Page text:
Sri Chitra Institute develops India's first flow diverter stent, transfers tech

Sree Chitra Tirunal Institute for Medical Sciences and Technology (SCTIMST), has entered into technology transfer agreements with Pune-based Biorad Medisys for two biomedical implant devices - an Atrial Septal Defect Occluder and an Intracranial Flow Diverter Stents.

The country’s first indigenous device for correcting ballooning of brain arteries and device for healing of heart hole has been developed by the institute in collaboration with National Aerospace Laboratories, Bangalore (CSIR-NAL) using superelastic NiTiNOL alloys.
CSTIMST is an autonomous institute of the Department of Science & Technology (DST), under the Technical Research Centre (TRC), 
Dr K Jayakumar, director, SCTIMST, and Jitendra Hedge, managing director, Biorad Medisys, signed the technology transfer agreements in the presence of Dr Jitendra J Jadhav, director, CSIR- NAL, through an online meeting early this week.
The novel ASD occlude developed by SCTIMST promotes better healing of the hole in the heart and also has softer edge for minimising the damage to adjacent tissue. The delivery system has a novel release mechanism to enable smooth release of the device.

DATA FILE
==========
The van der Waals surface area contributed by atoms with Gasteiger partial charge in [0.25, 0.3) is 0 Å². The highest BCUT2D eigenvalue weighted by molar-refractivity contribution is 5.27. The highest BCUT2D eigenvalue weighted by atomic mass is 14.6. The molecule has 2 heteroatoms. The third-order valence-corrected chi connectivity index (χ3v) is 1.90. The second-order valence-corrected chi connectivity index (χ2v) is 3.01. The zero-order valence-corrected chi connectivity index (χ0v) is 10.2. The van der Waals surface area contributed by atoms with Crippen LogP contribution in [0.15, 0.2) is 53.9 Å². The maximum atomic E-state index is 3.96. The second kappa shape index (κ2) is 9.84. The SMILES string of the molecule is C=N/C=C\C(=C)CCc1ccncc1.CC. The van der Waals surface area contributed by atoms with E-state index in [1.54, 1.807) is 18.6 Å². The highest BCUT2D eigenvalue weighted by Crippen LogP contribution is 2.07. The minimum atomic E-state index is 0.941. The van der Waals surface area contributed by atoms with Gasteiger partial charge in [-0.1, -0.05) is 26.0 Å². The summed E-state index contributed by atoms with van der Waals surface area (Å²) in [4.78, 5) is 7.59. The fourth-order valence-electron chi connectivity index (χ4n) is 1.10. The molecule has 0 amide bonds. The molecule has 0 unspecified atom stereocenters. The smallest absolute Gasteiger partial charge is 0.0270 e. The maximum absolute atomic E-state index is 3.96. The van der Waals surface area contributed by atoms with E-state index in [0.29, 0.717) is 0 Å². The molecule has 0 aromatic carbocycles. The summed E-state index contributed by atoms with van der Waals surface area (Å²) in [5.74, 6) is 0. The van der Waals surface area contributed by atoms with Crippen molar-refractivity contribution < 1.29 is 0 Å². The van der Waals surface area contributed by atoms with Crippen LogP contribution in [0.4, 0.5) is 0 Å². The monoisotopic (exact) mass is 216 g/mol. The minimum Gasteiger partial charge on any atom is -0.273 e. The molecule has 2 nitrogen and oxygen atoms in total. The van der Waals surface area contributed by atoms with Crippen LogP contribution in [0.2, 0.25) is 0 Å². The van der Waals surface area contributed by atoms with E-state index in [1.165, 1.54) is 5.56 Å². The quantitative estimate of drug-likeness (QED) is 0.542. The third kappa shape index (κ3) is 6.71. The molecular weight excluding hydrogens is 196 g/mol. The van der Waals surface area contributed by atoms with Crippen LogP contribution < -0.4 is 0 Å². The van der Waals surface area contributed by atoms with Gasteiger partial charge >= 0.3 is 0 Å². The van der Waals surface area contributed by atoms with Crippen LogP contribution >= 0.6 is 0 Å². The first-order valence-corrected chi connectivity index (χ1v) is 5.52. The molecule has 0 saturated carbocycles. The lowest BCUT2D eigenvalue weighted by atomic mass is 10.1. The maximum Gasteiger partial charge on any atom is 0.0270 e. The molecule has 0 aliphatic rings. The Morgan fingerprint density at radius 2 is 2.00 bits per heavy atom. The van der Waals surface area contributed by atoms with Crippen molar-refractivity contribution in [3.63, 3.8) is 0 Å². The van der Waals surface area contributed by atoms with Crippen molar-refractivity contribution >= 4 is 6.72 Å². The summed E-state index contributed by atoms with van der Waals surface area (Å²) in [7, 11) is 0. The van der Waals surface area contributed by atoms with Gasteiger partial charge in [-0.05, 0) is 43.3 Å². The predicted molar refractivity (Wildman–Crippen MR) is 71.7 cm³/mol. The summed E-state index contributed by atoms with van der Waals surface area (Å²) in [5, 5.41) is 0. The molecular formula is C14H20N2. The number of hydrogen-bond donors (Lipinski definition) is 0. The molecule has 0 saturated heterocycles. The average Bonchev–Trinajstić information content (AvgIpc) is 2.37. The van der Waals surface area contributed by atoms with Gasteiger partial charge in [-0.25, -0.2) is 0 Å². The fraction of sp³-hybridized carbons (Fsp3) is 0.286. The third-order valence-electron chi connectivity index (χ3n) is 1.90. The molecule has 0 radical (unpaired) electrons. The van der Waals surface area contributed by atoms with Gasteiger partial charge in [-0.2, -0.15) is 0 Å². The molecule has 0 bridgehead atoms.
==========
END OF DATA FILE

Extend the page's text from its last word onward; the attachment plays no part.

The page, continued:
The flexible flow diverter stent that allows accurate positioning of the device across the aneurysm developed by SCTIMST is the first one to be manufactured in India. It possesses kink resistance and improved radial strength through a novel braiding pattern making the device flexible and adaptable to the distortion of the vessel boundaries. The device is also provided with radio-opaque markers for radiographic visibility. The associated delivery system allows accurate positioning of the device across the aneurysm. 
The devise and its features have been protected through two Indian patent applications, one international patent application, and design registration. 
The Chitra Flow Diverter stent is expected to be priced significantly lower than the currently imported ones.
Flow diverter stents that are used for diverting blood flow away from localised ballooning of arteries in the brain promotes better healing of the hole in the heart.
Nitinol-based occluder devices, which are currently used to heal Atrial Septal Defect (ASD) or hole in the heart that affects eight out of every 1,000 living babies born, are imported.
Besides, India does not manufacture flow diverter stents, which are needed for diverting blood flow away from an intracranial aneurysm or localised ballooning of arteries in the brain, helping reduce chances of its rupture and related stroke.